It is safe to say that if your last, best hope for avoiding nuclear war is the continued survival of Adolf Hitler, then you live in a dystopia. Such is the setting for the original series The Man in the High Castle, released on Amazon in November. Based on a Philip K. Dick novel, the series takes place in 1962 in a United States that lost World War II and is now occupied by Germany and Japan.
A political crisis is brewing, however, as a white-haired Hitler is rumored to be gravely ill. The Führer is satisfied with controlling the Eastern United States, but his apparent successors want more. The Japanese, who occupy the Pacific states but lack nuclear weapons, fear war with Germany.
At the outset of the series, viewers are meant to identify with young Americans who never knew freedom, but whose patriotism awakens as they are subjected to the occupation’s paranoid brutality and as they encounter contraband films that depict the world we know, in which the United States won the war.
Pursuit of these films drives the plot early on in the series. The San Francisco native and aikido student Juliana Crain (Alexa Davolos) encounters her sister, Trudy, on a dark street. Trudy passes Juliana a film, which she later learns is important to the American resistance and must get to the mysterious man in the high castle. Trudy runs, but the Japanese secret police catch up and kill her.
Juliana watches the film over and over, seeing images of the D-Day invasion and the meeting of Roosevelt, Churchill and Stalin at the Yalta Conference. Does she see a parallel, potential universe, or real events that were somehow forgotten? Juliana begins to believe in these possibilities and becomes determined to get the film into the right hands.
The series offers much imaginative pleasure and horror. The production design team, led by Drew Boughton, creates a world in which Ma Bell is a Nazi corporation and New York City’s U-Bahn, a monorail, presumably runs on time. SS officers in black, silver-buttoned jackets and jodhpurs manage the Greater Nazi Reich from a monstrous skyscraper adorned with eagles. At home, one of them, the obergruppenführer and family man John Smith (Rufus Sewell), receives a middle-of-the-night call from an agent; one half-expects his bathrobe to be accented with clanking medals. (Too bad; it’s not.)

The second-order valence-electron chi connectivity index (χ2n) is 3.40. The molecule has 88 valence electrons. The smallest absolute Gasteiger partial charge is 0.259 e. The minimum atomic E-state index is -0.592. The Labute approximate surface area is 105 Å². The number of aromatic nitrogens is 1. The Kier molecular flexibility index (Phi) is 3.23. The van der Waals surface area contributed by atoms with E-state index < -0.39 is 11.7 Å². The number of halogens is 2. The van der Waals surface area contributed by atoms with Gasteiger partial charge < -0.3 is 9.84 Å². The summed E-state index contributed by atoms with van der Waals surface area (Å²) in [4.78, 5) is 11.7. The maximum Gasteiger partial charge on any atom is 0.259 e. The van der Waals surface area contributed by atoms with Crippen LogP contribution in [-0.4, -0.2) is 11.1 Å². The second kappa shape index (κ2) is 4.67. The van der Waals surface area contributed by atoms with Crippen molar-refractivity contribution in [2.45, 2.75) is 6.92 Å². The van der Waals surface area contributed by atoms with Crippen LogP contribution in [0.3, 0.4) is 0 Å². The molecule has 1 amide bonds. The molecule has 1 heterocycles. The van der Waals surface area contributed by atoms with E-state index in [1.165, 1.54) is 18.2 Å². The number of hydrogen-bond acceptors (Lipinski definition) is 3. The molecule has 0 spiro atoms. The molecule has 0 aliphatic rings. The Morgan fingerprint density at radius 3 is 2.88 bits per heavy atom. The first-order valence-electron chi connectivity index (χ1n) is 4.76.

In telling the counterfactual backstory, the series creator and “X-Files” veteran Frank Spotnitz explores the wide gap between the ease of conquest (a “Heisenberg device” leveled Washington, D.C., prompting a surrender commemorated annually on V-A Day) and the difficulty of state-building. Our foreign affairs today are marked by the inability to imagine productive ways to bridge that gap, and so ISIS and the Taliban have space to grow.
In the series, there is a large geographic gap between the German and Japanese occupations, as a lawless neutral zone populated by racial refugees spans the Rocky Mountains. This is where Juliana takes the film, and it is where she encounters the dashing stranger Joe Blake (Luke Kleintank) who, it turns out, also has a film. Convention demands that Joe also have secrets; his concern the true nature of his mission.
The crucial but thin relationship between Juliana and Joe exemplifies the weak points of the writing in “High Castle.” Chase scenes involving a cartoonish bounty hunter seem to take away time better spent on developing Juliana’s personal attachments to her family and to her crypto-Jewish boyfriend Frank (Rupert Evans), and clarifying her political motives. Joe’s own ties go only as far as a brief mention of a father nostalgic for freedom and a short appearance by Joe’s girlfriend and her son. None of this illuminates his loyalties.
Without fully developed heroes to root for, viewers’ interest easily shifts to the bureaucrats who run the occupation. Obergruppenführer Smith is an American traitor and a torturer, but his conflicts with the Reich make him a figure of sympathy. The best character, in every sense of “best,” is the Japanese trade minister Tagomi (Cary-Hiroyuki Tagawa), who broods behind thick-rimmed glasses, consults the I Ching to read the dire signs of the times and appreciates the rare and accidental beauty of nature and artifice. He radiates dignity, elevating every functionary who passes through the sliding shōji doors of his office. He also knows the cost of war—it is written in the deep lines of his face—and collaborates with a disaffected German officer to forestall it.
Assassination attempts, police investigations and betrayals ensue, but the series keeps returning to the mystery surrounding the films. The power of their images, though, is lost on the hapless resistance—and on Spotnitz, too. While Juliana, Frank and Joe scurry around, momentous events are steered by the men in tall buildings. The series ends with a chilling, if unintended, answer to the question of how to wring complicity from an occupied populace: distract them. In obsessing over the films, the resistance occupies itself. All the SS and Kempeitai need do is maintain a murderous charade of pursuing the films, too. They can pacify everyone else through a grim normalcy. Flakes of ash fall from the crematorium every Tuesday; the children need help reading Beowulf for their Aryan literature homework.
Fascism has been in the news lately, and some commentators have speculated about whether “The Man in the High Castle” presents a version of America that may yet come to be. That seems like a stretch. Even so, the series, despite itself, asks us what tiny battles American social movements wage, and what Pyrrhic victories they celebrate, while the power elite consolidates control over everything that matters.